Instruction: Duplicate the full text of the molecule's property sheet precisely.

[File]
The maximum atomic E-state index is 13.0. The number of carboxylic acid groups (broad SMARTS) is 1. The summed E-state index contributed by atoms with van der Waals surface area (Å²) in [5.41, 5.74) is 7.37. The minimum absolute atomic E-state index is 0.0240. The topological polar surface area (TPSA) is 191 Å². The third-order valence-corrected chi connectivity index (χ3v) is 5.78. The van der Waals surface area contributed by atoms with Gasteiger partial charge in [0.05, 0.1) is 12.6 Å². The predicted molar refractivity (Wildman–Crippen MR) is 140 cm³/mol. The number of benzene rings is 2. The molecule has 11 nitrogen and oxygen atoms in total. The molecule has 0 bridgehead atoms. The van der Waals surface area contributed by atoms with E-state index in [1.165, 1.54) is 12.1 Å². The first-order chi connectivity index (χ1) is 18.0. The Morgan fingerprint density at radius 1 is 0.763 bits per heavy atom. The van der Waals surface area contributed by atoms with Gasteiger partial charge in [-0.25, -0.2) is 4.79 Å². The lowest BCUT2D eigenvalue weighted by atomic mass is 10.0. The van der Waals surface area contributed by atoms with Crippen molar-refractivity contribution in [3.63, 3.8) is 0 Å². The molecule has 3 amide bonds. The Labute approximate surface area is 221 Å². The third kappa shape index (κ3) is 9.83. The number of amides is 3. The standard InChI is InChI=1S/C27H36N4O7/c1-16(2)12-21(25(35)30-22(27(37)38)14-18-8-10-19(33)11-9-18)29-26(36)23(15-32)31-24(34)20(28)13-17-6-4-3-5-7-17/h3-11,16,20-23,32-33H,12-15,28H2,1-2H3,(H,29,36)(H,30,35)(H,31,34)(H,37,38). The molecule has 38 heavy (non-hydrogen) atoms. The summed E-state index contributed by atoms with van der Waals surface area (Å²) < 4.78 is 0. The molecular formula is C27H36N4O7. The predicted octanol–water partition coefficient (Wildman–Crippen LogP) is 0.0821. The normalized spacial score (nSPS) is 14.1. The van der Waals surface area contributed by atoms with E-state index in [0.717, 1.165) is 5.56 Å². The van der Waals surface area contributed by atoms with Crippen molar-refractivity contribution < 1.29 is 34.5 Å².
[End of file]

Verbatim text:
The maximum atomic E-state index is 13.0. The number of carboxylic acid groups (broad SMARTS) is 1. The summed E-state index contributed by atoms with van der Waals surface area (Å²) in [5.41, 5.74) is 7.37. The minimum absolute atomic E-state index is 0.0240. The topological polar surface area (TPSA) is 191 Å². The third-order valence-corrected chi connectivity index (χ3v) is 5.78. The van der Waals surface area contributed by atoms with Gasteiger partial charge in [0.05, 0.1) is 12.6 Å². The predicted molar refractivity (Wildman–Crippen MR) is 140 cm³/mol. The number of benzene rings is 2. The molecule has 11 nitrogen and oxygen atoms in total. The molecule has 0 bridgehead atoms. The van der Waals surface area contributed by atoms with E-state index in [1.165, 1.54) is 12.1 Å². The first-order chi connectivity index (χ1) is 18.0. The Morgan fingerprint density at radius 1 is 0.763 bits per heavy atom. The van der Waals surface area contributed by atoms with Gasteiger partial charge in [-0.25, -0.2) is 4.79 Å². The lowest BCUT2D eigenvalue weighted by atomic mass is 10.0. The van der Waals surface area contributed by atoms with Crippen molar-refractivity contribution in [3.63, 3.8) is 0 Å². The molecule has 3 amide bonds. The Labute approximate surface area is 221 Å². The third kappa shape index (κ3) is 9.83. The number of amides is 3. The standard InChI is InChI=1S/C27H36N4O7/c1-16(2)12-21(25(35)30-22(27(37)38)14-18-8-10-19(33)11-9-18)29-26(36)23(15-32)31-24(34)20(28)13-17-6-4-3-5-7-17/h3-11,16,20-23,32-33H,12-15,28H2,1-2H3,(H,29,36)(H,30,35)(H,31,34)(H,37,38). The molecule has 38 heavy (non-hydrogen) atoms. The summed E-state index contributed by atoms with van der Waals surface area (Å²) < 4.78 is 0. The molecular formula is C27H36N4O7. The predicted octanol–water partition coefficient (Wildman–Crippen LogP) is 0.0821. The normalized spacial score (nSPS) is 14.1. The van der Waals surface area contributed by atoms with E-state index in [0.717, 1.165) is 5.56 Å². The van der Waals surface area contributed by atoms with Crippen molar-refractivity contribution < 1.29 is 34.5 Å².